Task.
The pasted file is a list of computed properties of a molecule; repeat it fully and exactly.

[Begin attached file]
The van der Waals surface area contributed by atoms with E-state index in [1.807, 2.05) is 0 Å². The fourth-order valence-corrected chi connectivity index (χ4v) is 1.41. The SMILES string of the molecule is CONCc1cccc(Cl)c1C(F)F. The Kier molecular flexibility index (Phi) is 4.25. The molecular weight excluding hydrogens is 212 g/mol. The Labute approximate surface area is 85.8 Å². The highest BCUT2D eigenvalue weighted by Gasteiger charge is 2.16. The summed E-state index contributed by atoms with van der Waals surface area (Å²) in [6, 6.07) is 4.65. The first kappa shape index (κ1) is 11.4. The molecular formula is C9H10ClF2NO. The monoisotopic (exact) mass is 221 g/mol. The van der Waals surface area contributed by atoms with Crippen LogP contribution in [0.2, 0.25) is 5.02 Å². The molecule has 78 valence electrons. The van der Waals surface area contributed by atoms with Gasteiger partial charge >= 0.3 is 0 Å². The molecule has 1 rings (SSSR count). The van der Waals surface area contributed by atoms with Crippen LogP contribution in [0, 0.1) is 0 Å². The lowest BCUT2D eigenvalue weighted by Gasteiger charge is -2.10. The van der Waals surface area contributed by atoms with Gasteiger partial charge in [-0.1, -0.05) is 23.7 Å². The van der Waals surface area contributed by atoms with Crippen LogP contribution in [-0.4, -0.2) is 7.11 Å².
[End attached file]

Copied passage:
The van der Waals surface area contributed by atoms with E-state index in [1.807, 2.05) is 0 Å². The fourth-order valence-corrected chi connectivity index (χ4v) is 1.41. The SMILES string of the molecule is CONCc1cccc(Cl)c1C(F)F. The Kier molecular flexibility index (Phi) is 4.25. The molecular weight excluding hydrogens is 212 g/mol. The Labute approximate surface area is 85.8 Å². The highest BCUT2D eigenvalue weighted by Gasteiger charge is 2.16. The summed E-state index contributed by atoms with van der Waals surface area (Å²) in [6, 6.07) is 4.65. The first kappa shape index (κ1) is 11.4. The molecular formula is C9H10ClF2NO. The monoisotopic (exact) mass is 221 g/mol. The van der Waals surface area contributed by atoms with Crippen LogP contribution in [0.2, 0.25) is 5.02 Å². The molecule has 78 valence electrons. The van der Waals surface area contributed by atoms with Gasteiger partial charge >= 0.3 is 0 Å². The molecule has 1 rings (SSSR count). The van der Waals surface area contributed by atoms with Crippen LogP contribution in [0, 0.1) is 0 Å². The lowest BCUT2D eigenvalue weighted by Gasteiger charge is -2.10. The van der Waals surface area contributed by atoms with Gasteiger partial charge in [-0.1, -0.05) is 23.7 Å². The van der Waals surface area contributed by atoms with Crippen LogP contribution in [-0.4, -0.2) is 7.11 Å².